Figure 20.36 ▪ Cheek Laceration.
This deep laceration of the cheek was made by a boxcutter. With injuries in this region, examining physician must look for injuries to the parotid gland, duct, and facial nerve. (Photo contributor: Mark Silverberg, MD.)
Explore all wounds under sterile conditions after copious irrigation with sterile normal saline and close all wounds that can be safely repaired in the emergency department, optimally in a separate treatment area for privacy, minimization of patient/caregiver anxiety, and proper lighting and instrumentation. Facial wounds heal very well given their excellent blood supply; primary closure up to 24 hours after the injury is acceptable. Consider the use of conscious sedation to facilitate the repair. Otherwise, a low threshold for intraoperative repair should be adopted in the pediatric population.
If parotid duct injury is suspected, consult otolaryngology or plastic surgery. If a duct injury is confirmed, send the patient to the operating room for repair.
Diagnosis of a facial nerve injury is easiest when the patient is conscious and can follow commands. Consult the facial trauma team if there is a mechanism that may have resulted in facial nerve injury in an unconscious or unresponsive patient to coordinate the timing of wound exploration. It is possible for a seemingly minor penetrating trauma to be underestimated in the light of more serious injuries. Intraoperative exploration and repair of nerve transections should occur within 3 days of the injury.
Repair lacerations of the ear that extend through the skin to the cartilage without tissues loss by reapproximating the cartilage followed by soft tissue repair. If skin is absent and cartilage is exposed, use soft tissue advancement to avoid the need for daily wound care with antibiotic ointment and sterile dressing. If ear tissue is avulsed, reattach it primarily noting that avulsed ear tissue longer than 1.5 cm is not likely to survive. Other options include delayed reconstruction or banking the cartilage (removing the outer layer of skin) underneath the temporal scalp so that it can be used in the future secondary repair as a structural graft. For large, near total ear avulsion injuries, consult otolaryngology or surgery for microvascular techniques of reattachment.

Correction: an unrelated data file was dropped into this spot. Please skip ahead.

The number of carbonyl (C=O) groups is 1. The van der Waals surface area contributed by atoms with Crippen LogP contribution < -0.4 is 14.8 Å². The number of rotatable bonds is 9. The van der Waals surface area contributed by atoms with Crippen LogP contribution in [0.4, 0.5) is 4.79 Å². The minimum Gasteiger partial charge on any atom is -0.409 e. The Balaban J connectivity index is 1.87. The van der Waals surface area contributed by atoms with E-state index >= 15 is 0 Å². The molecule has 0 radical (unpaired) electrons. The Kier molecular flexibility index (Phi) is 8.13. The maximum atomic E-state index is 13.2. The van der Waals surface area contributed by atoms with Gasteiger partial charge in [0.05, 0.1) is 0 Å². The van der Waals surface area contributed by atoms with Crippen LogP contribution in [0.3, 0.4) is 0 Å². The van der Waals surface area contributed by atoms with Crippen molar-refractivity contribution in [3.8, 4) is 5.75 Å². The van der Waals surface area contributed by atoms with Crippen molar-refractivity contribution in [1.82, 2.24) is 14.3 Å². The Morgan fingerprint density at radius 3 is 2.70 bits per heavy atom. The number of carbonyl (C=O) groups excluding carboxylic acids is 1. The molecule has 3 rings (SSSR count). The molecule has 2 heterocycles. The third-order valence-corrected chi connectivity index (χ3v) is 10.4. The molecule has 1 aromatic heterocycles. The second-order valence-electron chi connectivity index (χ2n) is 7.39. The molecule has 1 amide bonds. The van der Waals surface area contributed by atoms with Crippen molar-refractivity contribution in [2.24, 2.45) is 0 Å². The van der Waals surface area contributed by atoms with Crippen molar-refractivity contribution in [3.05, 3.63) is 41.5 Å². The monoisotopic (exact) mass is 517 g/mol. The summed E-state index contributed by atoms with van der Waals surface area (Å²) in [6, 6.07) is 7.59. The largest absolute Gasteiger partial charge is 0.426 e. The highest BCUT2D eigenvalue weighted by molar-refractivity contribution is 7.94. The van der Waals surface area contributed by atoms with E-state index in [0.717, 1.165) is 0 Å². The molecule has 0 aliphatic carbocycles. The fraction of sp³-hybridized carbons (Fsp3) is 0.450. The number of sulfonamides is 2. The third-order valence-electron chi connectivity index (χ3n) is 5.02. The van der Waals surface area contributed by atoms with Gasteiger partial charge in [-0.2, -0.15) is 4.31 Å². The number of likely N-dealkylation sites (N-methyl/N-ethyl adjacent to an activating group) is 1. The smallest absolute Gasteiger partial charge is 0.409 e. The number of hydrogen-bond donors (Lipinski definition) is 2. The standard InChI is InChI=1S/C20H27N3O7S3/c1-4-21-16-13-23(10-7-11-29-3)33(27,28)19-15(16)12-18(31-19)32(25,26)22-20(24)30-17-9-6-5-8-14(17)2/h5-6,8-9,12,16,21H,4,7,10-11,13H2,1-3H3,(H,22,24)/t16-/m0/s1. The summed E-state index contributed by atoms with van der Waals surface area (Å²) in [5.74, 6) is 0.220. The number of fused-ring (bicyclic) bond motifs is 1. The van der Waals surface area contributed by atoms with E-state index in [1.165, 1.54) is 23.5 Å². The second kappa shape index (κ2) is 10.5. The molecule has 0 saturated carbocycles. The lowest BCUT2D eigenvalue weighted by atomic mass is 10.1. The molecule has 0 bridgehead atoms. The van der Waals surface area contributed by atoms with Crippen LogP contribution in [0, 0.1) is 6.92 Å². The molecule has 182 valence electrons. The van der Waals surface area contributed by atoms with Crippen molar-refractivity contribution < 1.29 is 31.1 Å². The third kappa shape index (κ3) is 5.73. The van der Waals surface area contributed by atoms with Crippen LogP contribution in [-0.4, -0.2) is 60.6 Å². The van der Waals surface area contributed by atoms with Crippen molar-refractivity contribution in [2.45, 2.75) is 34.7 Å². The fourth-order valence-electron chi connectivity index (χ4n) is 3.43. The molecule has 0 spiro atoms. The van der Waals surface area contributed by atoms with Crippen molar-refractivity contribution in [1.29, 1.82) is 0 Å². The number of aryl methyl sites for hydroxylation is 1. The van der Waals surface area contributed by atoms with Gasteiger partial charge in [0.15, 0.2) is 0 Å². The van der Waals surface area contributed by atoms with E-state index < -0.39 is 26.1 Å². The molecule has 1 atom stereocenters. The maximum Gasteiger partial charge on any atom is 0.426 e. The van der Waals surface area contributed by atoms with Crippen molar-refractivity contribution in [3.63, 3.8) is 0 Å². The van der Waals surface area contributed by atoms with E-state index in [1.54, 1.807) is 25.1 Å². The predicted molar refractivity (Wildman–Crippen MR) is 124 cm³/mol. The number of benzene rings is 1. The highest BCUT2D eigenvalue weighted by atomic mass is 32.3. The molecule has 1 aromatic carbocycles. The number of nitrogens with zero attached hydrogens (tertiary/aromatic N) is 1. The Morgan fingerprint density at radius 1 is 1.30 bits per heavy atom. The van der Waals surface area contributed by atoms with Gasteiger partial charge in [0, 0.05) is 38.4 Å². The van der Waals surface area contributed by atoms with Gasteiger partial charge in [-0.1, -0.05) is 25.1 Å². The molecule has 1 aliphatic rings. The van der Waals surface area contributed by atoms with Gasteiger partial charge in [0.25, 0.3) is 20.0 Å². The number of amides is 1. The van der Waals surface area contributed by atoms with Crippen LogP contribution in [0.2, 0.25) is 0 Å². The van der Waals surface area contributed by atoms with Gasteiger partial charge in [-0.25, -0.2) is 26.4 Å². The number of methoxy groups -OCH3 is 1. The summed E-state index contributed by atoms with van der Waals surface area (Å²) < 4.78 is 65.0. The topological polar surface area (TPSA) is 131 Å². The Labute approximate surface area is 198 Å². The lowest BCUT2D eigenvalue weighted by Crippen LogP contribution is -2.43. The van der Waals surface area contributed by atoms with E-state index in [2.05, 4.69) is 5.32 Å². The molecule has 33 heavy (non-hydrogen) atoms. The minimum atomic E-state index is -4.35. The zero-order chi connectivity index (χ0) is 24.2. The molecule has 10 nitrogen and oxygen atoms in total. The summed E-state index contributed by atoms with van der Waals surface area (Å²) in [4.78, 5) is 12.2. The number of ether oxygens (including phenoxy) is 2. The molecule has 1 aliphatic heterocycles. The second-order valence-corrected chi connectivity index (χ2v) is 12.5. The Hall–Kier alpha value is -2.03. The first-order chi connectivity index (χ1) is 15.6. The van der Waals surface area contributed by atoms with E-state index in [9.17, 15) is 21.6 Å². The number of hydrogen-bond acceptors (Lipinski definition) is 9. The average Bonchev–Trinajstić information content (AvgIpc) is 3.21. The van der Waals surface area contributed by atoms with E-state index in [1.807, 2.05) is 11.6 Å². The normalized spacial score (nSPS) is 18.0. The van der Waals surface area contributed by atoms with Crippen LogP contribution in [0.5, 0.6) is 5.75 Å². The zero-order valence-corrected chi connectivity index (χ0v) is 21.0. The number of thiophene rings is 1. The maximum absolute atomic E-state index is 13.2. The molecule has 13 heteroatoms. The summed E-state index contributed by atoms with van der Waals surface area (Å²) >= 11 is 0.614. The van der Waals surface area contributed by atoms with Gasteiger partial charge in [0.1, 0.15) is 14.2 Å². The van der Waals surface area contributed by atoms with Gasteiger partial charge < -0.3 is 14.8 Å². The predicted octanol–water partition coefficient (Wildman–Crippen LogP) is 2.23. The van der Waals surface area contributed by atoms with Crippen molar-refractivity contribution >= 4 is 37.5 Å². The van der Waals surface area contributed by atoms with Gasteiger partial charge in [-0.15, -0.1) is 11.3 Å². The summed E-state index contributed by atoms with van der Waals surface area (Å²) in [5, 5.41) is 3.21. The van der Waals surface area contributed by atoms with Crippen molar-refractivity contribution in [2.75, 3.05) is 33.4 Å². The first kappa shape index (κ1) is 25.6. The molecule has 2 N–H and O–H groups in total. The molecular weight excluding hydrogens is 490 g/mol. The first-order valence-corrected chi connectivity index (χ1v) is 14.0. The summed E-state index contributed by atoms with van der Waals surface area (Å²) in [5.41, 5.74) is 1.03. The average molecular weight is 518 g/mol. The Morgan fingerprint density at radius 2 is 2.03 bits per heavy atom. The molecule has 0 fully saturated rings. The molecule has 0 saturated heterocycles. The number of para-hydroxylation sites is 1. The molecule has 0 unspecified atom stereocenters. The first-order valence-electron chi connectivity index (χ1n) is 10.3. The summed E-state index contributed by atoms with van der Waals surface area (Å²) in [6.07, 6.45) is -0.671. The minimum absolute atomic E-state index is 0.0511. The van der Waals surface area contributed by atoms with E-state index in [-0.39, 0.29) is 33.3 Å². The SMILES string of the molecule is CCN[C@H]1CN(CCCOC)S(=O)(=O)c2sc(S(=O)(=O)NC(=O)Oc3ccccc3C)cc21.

Similar tenets of repair apply to the nose as to the ear, particularly if there is a composite injury. Use layered closure of wounds (nasal lining, cartilage, deep soft tissue, and skin).
Consult ophthalmology for all periocular trauma for a comprehensive examination of the globe. If possible, consult oculoplastic surgery for evaluation and management of patients with these delicate injuries to avoid secondary complications.
Repair extensive scalp injuries in the operating room and consult neurosurgery for concomitant skull or intracranial injury. Even seemingly minor degrees of tissue loss are challenging wounds to close as scalp tissue is quite inelastic. If repair can be accomplished in the ED, use layered closure with attention to repair of the galea aponeurosis and then the skin to prevent soft tissue depressions. Use pressure dressings or passive drains as needed.